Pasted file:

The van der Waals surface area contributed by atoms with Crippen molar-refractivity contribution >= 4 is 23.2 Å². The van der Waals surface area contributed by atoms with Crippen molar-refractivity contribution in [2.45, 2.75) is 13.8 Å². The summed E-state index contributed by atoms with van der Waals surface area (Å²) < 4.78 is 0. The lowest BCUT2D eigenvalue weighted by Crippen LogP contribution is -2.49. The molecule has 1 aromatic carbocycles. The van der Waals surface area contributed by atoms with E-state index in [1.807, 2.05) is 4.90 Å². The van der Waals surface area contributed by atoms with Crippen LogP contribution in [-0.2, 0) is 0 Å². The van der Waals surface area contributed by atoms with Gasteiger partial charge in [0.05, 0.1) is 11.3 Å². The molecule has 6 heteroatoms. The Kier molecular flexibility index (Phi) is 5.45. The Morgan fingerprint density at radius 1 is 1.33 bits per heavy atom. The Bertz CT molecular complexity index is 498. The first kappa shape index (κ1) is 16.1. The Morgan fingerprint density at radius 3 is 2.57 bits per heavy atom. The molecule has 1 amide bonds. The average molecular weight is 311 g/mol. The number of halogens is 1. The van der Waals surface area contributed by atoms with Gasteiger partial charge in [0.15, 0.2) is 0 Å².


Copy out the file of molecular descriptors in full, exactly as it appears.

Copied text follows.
The van der Waals surface area contributed by atoms with Crippen molar-refractivity contribution >= 4 is 23.2 Å². The van der Waals surface area contributed by atoms with Crippen molar-refractivity contribution in [2.45, 2.75) is 13.8 Å². The summed E-state index contributed by atoms with van der Waals surface area (Å²) < 4.78 is 0. The lowest BCUT2D eigenvalue weighted by Crippen LogP contribution is -2.49. The molecule has 1 aromatic carbocycles. The van der Waals surface area contributed by atoms with E-state index in [1.807, 2.05) is 4.90 Å². The van der Waals surface area contributed by atoms with Crippen LogP contribution in [-0.2, 0) is 0 Å². The van der Waals surface area contributed by atoms with Gasteiger partial charge in [0.05, 0.1) is 11.3 Å². The molecule has 6 heteroatoms. The Kier molecular flexibility index (Phi) is 5.45. The Morgan fingerprint density at radius 1 is 1.33 bits per heavy atom. The Bertz CT molecular complexity index is 498. The first kappa shape index (κ1) is 16.1. The Morgan fingerprint density at radius 3 is 2.57 bits per heavy atom. The molecule has 1 amide bonds. The average molecular weight is 311 g/mol. The number of halogens is 1. The van der Waals surface area contributed by atoms with Gasteiger partial charge in [0.15, 0.2) is 0 Å².